I hear screaming and squeaking. I hear clippedy-clip as their claws scratch against the tin roof. They’re running and chasing each other, looking for food and playing along the wooden balks above us. At times we can glimpse a long, fat tail or a curious nose pop out between the planks.
The complete darkness surrounds us already at 6 in the evening, and that’s when it all starts: the motions, movements and the sounds. That is when they all try to move in.
At night we sit under the stinky mosquito net, listening and watching. We are watching the lamp move although there is no wind, we keep an eye out for insects and scorpions and we listen to the clippedy-clips.
The house is big with two floors, two toilets and two bedrooms. We only use the master bedroom on the top floor since we have a feeling that something is already living in the one downstairs. Everything is built in a dark, robust and beautiful wooden material. The house itself is art. The walls are not built together with the roof but all over the house is a space of a few decimetres between them. It’s a beautiful handicraft but it invites both the animals of the jungle and the cold to come inside.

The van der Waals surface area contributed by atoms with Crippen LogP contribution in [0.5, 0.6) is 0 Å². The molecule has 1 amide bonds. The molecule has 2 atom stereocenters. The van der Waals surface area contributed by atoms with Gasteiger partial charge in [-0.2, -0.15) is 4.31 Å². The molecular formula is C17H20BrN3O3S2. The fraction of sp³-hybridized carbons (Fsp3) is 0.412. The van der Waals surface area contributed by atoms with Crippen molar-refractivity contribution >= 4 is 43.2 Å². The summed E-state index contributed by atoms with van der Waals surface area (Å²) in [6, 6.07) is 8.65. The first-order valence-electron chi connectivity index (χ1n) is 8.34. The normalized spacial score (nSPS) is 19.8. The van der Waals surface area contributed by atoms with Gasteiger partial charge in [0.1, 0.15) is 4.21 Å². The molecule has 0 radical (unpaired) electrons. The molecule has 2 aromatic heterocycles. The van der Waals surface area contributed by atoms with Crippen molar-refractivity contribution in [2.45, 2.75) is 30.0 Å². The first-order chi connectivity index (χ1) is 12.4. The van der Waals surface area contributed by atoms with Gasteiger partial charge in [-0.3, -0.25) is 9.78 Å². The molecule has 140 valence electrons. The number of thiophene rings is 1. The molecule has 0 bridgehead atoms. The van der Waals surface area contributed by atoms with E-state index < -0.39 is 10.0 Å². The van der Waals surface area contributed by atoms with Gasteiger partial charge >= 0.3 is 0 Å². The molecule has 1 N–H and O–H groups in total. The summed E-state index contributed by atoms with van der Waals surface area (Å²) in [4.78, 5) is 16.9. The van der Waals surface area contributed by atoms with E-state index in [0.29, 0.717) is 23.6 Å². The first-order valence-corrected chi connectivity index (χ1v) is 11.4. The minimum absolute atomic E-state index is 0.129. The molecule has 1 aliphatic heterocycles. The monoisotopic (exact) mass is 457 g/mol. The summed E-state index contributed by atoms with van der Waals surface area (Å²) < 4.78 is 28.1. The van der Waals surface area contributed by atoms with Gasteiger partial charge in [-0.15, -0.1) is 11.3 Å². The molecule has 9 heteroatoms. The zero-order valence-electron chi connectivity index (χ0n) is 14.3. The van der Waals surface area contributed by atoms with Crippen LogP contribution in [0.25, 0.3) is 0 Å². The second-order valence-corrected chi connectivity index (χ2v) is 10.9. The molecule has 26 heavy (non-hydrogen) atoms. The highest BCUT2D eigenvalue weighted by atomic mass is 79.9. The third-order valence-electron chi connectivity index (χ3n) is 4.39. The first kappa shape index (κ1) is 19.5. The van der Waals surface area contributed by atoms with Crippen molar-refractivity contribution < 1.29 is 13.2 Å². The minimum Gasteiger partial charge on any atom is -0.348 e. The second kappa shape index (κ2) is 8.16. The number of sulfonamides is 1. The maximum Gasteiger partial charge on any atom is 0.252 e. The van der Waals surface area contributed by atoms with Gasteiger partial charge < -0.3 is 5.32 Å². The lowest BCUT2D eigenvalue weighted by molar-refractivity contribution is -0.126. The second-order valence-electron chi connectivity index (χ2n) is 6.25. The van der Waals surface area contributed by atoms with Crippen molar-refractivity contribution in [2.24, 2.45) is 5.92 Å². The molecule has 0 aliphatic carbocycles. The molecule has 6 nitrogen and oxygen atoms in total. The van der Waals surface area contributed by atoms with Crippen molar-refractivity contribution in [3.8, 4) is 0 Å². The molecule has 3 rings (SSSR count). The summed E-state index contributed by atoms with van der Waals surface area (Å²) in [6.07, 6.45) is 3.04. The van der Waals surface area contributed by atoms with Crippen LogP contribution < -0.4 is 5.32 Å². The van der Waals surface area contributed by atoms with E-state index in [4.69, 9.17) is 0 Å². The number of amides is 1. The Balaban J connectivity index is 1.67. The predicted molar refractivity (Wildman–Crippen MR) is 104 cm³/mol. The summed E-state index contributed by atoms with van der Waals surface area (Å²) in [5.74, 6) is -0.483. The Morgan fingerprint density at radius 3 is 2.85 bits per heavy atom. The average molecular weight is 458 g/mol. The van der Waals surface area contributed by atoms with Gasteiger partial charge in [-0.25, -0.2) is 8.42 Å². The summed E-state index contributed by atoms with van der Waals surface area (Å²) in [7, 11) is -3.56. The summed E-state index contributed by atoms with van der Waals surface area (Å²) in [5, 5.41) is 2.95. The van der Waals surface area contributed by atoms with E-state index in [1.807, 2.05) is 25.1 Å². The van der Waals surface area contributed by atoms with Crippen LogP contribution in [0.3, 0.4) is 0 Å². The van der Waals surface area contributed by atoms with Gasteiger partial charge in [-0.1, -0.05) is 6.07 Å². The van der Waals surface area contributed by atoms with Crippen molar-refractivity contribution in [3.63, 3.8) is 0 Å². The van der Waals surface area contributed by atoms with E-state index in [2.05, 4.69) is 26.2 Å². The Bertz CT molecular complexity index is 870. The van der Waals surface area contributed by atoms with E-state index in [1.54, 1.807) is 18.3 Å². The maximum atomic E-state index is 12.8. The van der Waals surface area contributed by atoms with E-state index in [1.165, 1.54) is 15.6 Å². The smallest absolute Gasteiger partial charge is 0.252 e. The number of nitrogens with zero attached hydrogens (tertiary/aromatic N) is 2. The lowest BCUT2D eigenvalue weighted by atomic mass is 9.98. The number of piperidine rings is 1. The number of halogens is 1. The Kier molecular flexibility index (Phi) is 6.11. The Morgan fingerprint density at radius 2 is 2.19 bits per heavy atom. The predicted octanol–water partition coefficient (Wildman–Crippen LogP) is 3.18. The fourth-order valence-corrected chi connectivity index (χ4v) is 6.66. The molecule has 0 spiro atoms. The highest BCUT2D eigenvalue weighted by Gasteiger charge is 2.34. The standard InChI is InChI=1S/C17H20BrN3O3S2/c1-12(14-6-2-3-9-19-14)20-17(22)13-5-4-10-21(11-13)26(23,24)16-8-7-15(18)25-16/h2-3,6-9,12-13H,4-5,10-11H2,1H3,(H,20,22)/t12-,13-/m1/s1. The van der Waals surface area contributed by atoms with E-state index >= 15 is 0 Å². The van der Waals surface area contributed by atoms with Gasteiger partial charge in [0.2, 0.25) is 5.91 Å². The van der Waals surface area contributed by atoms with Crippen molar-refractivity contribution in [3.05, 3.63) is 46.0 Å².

We lie close together in the bed and trying to keep warm, despite the socks, cardigans, scarfs and leggings we are wearing. Finally we manage to doze of. But a few hours later, we awaken suddenly from screaming and a bunch of noises we don’t recognize. I’m too tired to investigate but decide that birds and racoons are having a party outside.
The next time we wake up it’s almost noon and the jungle is quiet and peaceful again. All we can hear now is the wind in the trees knocking on our windows. The nightly activities are gone. Everything that was playing, screaming, running, climbing and keeping us awake has now gone to bed. The sun is here to warm us but we are too tired to notice.
Who knows, maybe soon we too are becoming animals of the night who sleep during the days.